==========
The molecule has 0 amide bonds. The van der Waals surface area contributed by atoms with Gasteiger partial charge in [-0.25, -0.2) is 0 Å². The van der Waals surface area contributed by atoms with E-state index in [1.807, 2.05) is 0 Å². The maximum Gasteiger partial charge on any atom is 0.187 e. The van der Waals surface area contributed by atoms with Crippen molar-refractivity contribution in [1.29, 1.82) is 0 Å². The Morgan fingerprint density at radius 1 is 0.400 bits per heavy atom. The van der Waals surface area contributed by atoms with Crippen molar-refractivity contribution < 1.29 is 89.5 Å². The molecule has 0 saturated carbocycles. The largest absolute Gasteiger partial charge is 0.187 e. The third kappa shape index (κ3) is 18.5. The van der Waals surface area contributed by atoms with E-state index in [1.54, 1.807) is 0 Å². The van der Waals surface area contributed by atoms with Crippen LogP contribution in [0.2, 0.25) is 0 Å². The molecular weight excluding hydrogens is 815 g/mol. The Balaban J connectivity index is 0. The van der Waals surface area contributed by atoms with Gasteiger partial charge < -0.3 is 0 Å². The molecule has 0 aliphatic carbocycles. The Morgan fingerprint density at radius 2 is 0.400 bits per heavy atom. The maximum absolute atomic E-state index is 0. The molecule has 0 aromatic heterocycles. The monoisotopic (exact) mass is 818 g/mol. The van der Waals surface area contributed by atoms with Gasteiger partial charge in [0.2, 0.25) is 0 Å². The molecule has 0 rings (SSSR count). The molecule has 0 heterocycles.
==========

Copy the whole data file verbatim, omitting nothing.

The molecule has 0 amide bonds. The van der Waals surface area contributed by atoms with Gasteiger partial charge in [-0.25, -0.2) is 0 Å². The van der Waals surface area contributed by atoms with E-state index in [1.807, 2.05) is 0 Å². The maximum Gasteiger partial charge on any atom is 0.187 e. The van der Waals surface area contributed by atoms with Crippen molar-refractivity contribution in [1.29, 1.82) is 0 Å². The Morgan fingerprint density at radius 1 is 0.400 bits per heavy atom. The van der Waals surface area contributed by atoms with Crippen molar-refractivity contribution < 1.29 is 89.5 Å². The molecule has 0 saturated carbocycles. The largest absolute Gasteiger partial charge is 0.187 e. The third kappa shape index (κ3) is 18.5. The van der Waals surface area contributed by atoms with E-state index in [1.54, 1.807) is 0 Å². The van der Waals surface area contributed by atoms with Crippen LogP contribution in [0.2, 0.25) is 0 Å². The molecular weight excluding hydrogens is 815 g/mol. The Balaban J connectivity index is 0. The van der Waals surface area contributed by atoms with Gasteiger partial charge < -0.3 is 0 Å². The molecule has 0 aliphatic carbocycles. The Morgan fingerprint density at radius 2 is 0.400 bits per heavy atom. The maximum absolute atomic E-state index is 0. The molecule has 0 aromatic heterocycles. The monoisotopic (exact) mass is 818 g/mol. The van der Waals surface area contributed by atoms with Gasteiger partial charge in [0.2, 0.25) is 0 Å². The molecule has 0 rings (SSSR count). The molecule has 0 heterocycles.